In ancient Rome a love story blossoms between Fabiola, daughter of a senator, and Rhual, a gallic gladiator. When Fabiola's father is killed, the Romans blame the Christians and the ...
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Two shoeshine boys in postwar Rome, Italy, save up to buy a horse, but their involvement as dupes in a burglary lands them in juvenile prison where the experience take a devastating toll on their friendship.
Vittorio De Sica
Three stories of well-off youths who commit murders. In the French episode a group of high school students kill one of their colleagues for his money. In the Italian episode a university ... See full summary »
In ancient Rome a love story blossoms between Fabiola, daughter of a senator, and Rhual, a gallic gladiator. When Fabiola's father is killed, the Romans blame the Christians and the persecution begins. Rhual confesses to be a christian and is accused of the murder and sentenced to fight to death in the arena.Written by
Giancarlo Cairella <firstname.lastname@example.org>
British Lion submitted the 97-minute US version to the British Board of Film Censors on 4 June 1951 and were given an "A" certificate, suitable for children if accompanied by an adult. Following a test run at the Savoy, Dublin from 31 August 1951 (which was reported to have broken the house attendance record), Fabiola's UK public premiere was held at the Grand, Southport from 13 September 1951. After further sneak previews in Jersey and Nottingham the film finally reached the capital on 30 November 1951 with a three-week run at the London Pavilion. British Lion used the original title "Fabiola" throughout the 1950s, but on 3 November 1960 New Realm re-submitted the film to the BBFC under a new title "The Fighting Gladiator and Fabiola," hoping to cash in on the Italian epic craze. However, only ABC's Empire in Longton seems to have announced the full, cumbersome title. Everywhere else shortened it to simply "The Fighting Gladiator." As such it continued to get sporadic showings up to the end of 1966. See more »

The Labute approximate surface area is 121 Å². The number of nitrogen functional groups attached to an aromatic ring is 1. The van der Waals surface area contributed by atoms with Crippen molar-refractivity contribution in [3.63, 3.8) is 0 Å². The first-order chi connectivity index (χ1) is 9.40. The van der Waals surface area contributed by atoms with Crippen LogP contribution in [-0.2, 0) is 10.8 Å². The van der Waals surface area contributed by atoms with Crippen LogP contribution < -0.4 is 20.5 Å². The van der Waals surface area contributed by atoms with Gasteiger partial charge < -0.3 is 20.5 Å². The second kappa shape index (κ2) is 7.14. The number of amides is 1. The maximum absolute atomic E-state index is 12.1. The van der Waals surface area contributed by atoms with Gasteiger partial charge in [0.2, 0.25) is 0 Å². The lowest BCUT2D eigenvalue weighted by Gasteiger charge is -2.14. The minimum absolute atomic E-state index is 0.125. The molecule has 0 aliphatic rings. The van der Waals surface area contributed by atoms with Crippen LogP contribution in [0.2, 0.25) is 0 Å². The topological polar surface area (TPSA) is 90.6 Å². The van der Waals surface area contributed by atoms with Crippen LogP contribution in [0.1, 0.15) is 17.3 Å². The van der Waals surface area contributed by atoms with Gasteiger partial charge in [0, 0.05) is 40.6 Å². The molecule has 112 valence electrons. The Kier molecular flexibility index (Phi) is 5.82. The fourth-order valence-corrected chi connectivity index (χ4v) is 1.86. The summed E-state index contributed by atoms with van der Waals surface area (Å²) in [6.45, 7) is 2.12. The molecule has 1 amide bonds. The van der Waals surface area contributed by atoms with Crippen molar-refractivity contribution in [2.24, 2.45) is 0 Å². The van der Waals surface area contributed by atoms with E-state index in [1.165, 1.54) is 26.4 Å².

Italian version runs 164 minutes; shortened (96 minutes) and re-edited English-dubbed version was released in the USA in 1951. See more »
For anyone who thinks that SPARTACUS and GLADIATOR are the definitive Hollywood accounts of Ancient Rome vs. Early Christians and the downtrodden I heartily recommend Alessandro Basetti's 1949 black and white Italian production of FABIOLA. Released in the Unites States a few years after its Italian premiere, the picture unfortunately was hacked to pieces so that it could afford more daily showings in theaters. What once was a nearly 3 hour epic was reduced to an incomprehensible 90 minutes. Nevertheless, the fairly large scope of the film manages to break through and the striking production design and visuals (even on a poor print in a less than satisfactory DVD transfer) somewhat make up for a severely truncated screenplay. A well-spoken English narration does help to tie the loose ends together. One can only imagine what the original cut of this film was like, but from the skeletal remains on view I suspect this was an above average sword and sandal epic.
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